Now, cybersecurity has become part of the equation. This shows how deeply concerns about cyberattacks have penetrated the fabric of society.

Incentives for cybersecurity investment

The federal government continues to seek ways to improve infrastructure security, which has become a priority for the White House. Critical infrastructure is a juicy target for attackers, especially state-sponsored groups.

The Federal Register considers the following sources as potential cybersecurity investments that will materially improve a utility’s security posture:

  1. Security controls enumerated in the NIST Special Publication (SP) 800–53 “Security and Privacy Controls for Information Systems and Organizations” catalog.
  2. Security controls satisfying an objective found in the NIST Cybersecurity Framework.
  3. A specific recommendation from the Department of Homeland Security’s (DHS) Cybersecurity and Infrastructure Security Agency (CISA) or the Department of Energy (DOE).
  4. A specific recommendation from the CISA Shields Up Campaign.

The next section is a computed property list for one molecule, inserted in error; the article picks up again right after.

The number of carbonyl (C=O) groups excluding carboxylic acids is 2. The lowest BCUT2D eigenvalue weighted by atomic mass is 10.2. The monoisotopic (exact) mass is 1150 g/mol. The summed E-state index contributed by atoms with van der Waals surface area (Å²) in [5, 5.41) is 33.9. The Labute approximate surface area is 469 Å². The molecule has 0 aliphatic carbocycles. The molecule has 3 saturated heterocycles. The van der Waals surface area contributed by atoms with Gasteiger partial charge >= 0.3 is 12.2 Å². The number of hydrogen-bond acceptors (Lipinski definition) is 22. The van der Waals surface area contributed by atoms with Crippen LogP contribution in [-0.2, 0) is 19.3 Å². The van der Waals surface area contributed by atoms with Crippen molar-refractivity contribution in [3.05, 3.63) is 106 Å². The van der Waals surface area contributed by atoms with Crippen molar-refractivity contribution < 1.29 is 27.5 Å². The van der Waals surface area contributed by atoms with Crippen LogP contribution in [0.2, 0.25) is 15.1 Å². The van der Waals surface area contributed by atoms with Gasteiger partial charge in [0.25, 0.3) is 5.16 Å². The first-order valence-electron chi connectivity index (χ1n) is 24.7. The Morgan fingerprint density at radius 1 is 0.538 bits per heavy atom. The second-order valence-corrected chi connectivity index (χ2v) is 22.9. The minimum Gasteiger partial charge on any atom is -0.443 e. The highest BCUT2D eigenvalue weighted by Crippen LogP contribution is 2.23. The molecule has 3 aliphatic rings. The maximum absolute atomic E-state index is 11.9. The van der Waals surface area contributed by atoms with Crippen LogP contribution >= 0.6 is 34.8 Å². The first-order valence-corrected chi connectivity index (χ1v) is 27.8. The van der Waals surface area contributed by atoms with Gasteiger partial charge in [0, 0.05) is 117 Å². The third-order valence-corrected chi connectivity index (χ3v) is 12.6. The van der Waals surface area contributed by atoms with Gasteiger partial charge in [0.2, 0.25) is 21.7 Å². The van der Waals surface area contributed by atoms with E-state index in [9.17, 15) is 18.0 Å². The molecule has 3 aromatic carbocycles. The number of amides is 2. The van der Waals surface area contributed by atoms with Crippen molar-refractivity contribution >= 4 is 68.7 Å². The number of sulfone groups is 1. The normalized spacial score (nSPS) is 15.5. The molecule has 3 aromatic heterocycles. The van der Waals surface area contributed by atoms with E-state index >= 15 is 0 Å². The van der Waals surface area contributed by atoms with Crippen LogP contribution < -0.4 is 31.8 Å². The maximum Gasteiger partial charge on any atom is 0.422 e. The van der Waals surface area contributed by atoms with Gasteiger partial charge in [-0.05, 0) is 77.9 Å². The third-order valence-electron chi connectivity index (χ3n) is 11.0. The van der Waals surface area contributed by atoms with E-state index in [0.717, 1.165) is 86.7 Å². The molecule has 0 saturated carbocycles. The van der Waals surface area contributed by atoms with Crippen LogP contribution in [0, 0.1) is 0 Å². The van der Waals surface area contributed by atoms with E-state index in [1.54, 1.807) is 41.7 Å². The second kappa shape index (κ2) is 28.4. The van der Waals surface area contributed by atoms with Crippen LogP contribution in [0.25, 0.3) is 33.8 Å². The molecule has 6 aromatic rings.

5. Participation in the Cybersecurity Risk Information Sharing Program (CRISP) or similar cybersecurity threat information sharing program.
  6. The Cybersecurity Capability Maturity Model (C2M2) Domains at the highest Maturity Indicator Level.

Clearly, owners and operators must improve their cyber defenses. Given that utility budgets are regulated, the federal government understood it had to provide new funding resources. But the bill will be paid by consumers of electricity. This is further proof of how cybersecurity can impact economic stability. It looks like we all are going to have to make sacrifices for stronger cybersecurity.